Others questioned the Board of Education’s rationale for the increase. Jason LaChapelle, a selectman in Colchester, said that the town has increased its per-pupil spending on education by 42 percent over the last decade.

“It’s not about the money. It’s how we spend the money,” said LaChapelle. 

LaChapelle also questioned the board’s decision to hire the superintendent at a salary of $215,000 per year — an increase of about $36,000 above the base salary of the previous superintendent. LaChapelle said that with benefits, the increase amounts to about a $60,000 increase over the previous superintendent. 

Board of Education members said that the superintendent’s salary was comparable to other superintendents in the surrounding districts. And Board of Education Chair Alex Oliphant said that Sullivan was being paid more because he had a higher level of experience than former superintendent Jeffrey Burt.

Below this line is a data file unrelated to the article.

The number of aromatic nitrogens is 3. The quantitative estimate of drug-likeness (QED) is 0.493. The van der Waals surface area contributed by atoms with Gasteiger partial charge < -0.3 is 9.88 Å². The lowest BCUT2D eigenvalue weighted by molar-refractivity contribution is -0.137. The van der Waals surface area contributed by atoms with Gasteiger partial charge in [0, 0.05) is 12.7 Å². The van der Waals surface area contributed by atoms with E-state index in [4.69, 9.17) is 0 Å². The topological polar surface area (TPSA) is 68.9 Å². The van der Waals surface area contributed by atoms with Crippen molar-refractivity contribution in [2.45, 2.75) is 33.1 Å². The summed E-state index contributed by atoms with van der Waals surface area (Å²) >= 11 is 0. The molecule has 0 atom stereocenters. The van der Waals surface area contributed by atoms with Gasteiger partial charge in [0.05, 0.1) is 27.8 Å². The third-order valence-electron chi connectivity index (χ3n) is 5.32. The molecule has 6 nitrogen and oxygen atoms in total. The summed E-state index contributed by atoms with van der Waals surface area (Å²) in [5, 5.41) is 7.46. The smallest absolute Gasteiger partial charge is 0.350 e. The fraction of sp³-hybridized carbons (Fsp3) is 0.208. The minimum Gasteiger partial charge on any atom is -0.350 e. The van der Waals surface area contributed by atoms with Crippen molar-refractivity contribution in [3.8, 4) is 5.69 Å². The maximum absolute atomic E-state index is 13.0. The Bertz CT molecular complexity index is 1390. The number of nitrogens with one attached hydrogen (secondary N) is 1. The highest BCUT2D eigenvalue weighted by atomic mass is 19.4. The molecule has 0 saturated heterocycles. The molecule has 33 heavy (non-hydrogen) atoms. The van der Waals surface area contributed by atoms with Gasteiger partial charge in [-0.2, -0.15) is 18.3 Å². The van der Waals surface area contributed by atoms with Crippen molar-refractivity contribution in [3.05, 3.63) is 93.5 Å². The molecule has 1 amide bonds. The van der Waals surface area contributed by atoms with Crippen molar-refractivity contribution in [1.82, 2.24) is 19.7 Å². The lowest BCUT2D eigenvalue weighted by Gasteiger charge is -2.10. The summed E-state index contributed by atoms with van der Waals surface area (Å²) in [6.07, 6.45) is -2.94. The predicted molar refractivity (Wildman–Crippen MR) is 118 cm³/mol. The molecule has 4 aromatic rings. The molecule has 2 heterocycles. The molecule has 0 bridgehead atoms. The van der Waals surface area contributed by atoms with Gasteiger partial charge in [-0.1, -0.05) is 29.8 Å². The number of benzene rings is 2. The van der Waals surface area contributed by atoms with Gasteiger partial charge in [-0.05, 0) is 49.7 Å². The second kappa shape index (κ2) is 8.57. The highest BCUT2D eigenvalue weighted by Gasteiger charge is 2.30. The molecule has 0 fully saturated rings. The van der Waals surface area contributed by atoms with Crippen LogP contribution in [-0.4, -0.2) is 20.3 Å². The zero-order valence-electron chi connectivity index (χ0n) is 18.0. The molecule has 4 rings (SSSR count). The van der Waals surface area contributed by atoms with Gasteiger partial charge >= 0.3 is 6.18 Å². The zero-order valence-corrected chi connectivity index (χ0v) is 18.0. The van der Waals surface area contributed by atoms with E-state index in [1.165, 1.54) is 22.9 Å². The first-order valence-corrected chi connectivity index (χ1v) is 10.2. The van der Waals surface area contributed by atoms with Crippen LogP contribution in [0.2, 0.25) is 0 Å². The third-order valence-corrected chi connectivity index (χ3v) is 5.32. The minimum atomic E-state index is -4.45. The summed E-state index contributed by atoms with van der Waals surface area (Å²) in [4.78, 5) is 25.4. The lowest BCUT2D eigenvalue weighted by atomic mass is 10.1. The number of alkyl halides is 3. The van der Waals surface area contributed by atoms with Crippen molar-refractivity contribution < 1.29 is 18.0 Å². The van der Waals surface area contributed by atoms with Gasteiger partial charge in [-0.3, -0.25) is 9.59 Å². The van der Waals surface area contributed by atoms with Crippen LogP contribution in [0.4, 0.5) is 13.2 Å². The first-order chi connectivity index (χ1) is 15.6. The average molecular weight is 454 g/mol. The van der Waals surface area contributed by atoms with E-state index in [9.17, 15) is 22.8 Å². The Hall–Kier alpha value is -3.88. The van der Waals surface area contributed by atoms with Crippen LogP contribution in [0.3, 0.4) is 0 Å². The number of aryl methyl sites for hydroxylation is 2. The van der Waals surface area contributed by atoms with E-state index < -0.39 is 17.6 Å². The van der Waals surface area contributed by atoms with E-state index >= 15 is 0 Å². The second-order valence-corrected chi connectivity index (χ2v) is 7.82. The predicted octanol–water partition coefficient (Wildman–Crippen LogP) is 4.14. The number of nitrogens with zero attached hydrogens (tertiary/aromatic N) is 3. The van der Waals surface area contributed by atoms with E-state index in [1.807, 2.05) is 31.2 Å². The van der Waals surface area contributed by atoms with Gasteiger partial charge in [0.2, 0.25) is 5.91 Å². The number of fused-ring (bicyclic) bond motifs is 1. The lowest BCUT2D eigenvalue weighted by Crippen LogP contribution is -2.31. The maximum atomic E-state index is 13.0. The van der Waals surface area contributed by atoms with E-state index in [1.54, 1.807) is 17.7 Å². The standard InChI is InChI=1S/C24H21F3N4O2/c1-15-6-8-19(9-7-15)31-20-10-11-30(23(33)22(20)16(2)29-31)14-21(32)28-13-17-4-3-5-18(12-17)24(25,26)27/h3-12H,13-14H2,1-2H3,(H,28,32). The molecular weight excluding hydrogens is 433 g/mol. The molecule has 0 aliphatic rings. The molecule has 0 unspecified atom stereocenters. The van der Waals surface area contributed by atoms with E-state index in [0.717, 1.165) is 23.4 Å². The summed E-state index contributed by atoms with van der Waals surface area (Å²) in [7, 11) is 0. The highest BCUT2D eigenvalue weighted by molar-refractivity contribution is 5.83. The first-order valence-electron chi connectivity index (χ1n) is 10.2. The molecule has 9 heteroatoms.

Oliphant said at the meeting that over the last 10 years, the district had received about half of what they asked for from the town. In the last five years, the school budget has increased by an average of .68 percent yearly, with a few years showing a negative change based on declining revenue. 

But in an email to the Board of Education dated March 15, Board of Finance Chair Andrea Migliaccio questioned the Board of Education’s budgeting methods, and also pushed back against the proposed cuts. 

“In no budgetary year have we ever threatened teachers or programming like you have this year. Even when our state threatened substantial cuts, our BOE did not pass the financial woe onto the classroom,” said Migliaccio. “Your inflammatory narrative and scare tactics is a low for our community.”